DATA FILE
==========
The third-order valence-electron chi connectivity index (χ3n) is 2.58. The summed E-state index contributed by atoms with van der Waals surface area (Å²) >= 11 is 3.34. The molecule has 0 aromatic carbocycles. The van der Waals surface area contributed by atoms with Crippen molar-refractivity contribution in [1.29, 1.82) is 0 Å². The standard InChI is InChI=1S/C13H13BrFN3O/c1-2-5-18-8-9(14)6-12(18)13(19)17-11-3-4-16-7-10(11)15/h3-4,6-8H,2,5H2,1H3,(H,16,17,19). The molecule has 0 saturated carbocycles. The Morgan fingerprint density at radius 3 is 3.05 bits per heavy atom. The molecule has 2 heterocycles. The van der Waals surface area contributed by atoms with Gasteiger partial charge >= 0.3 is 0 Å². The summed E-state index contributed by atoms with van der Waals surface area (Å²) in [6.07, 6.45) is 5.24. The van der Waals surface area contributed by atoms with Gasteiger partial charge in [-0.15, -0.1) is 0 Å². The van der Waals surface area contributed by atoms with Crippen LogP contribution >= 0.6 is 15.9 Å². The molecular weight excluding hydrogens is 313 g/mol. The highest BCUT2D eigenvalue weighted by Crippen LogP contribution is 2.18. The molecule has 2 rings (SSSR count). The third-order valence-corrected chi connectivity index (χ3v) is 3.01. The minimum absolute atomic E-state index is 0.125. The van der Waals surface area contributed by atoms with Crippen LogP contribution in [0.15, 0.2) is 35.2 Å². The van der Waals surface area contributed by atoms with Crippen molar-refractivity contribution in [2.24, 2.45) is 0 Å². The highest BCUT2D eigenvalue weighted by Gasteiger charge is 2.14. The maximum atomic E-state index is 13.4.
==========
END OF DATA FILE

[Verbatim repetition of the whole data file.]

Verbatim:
The third-order valence-electron chi connectivity index (χ3n) is 2.58. The summed E-state index contributed by atoms with van der Waals surface area (Å²) >= 11 is 3.34. The molecule has 0 aromatic carbocycles. The van der Waals surface area contributed by atoms with Crippen molar-refractivity contribution in [1.29, 1.82) is 0 Å². The standard InChI is InChI=1S/C13H13BrFN3O/c1-2-5-18-8-9(14)6-12(18)13(19)17-11-3-4-16-7-10(11)15/h3-4,6-8H,2,5H2,1H3,(H,16,17,19). The molecule has 0 saturated carbocycles. The Morgan fingerprint density at radius 3 is 3.05 bits per heavy atom. The molecule has 2 heterocycles. The van der Waals surface area contributed by atoms with Gasteiger partial charge >= 0.3 is 0 Å². The summed E-state index contributed by atoms with van der Waals surface area (Å²) in [6.07, 6.45) is 5.24. The van der Waals surface area contributed by atoms with Gasteiger partial charge in [-0.15, -0.1) is 0 Å². The van der Waals surface area contributed by atoms with Crippen LogP contribution >= 0.6 is 15.9 Å². The molecular weight excluding hydrogens is 313 g/mol. The highest BCUT2D eigenvalue weighted by Crippen LogP contribution is 2.18. The molecule has 2 rings (SSSR count). The third-order valence-corrected chi connectivity index (χ3v) is 3.01. The minimum absolute atomic E-state index is 0.125. The van der Waals surface area contributed by atoms with Crippen LogP contribution in [0.15, 0.2) is 35.2 Å². The van der Waals surface area contributed by atoms with Crippen molar-refractivity contribution in [2.24, 2.45) is 0 Å². The highest BCUT2D eigenvalue weighted by Gasteiger charge is 2.14. The maximum atomic E-state index is 13.4.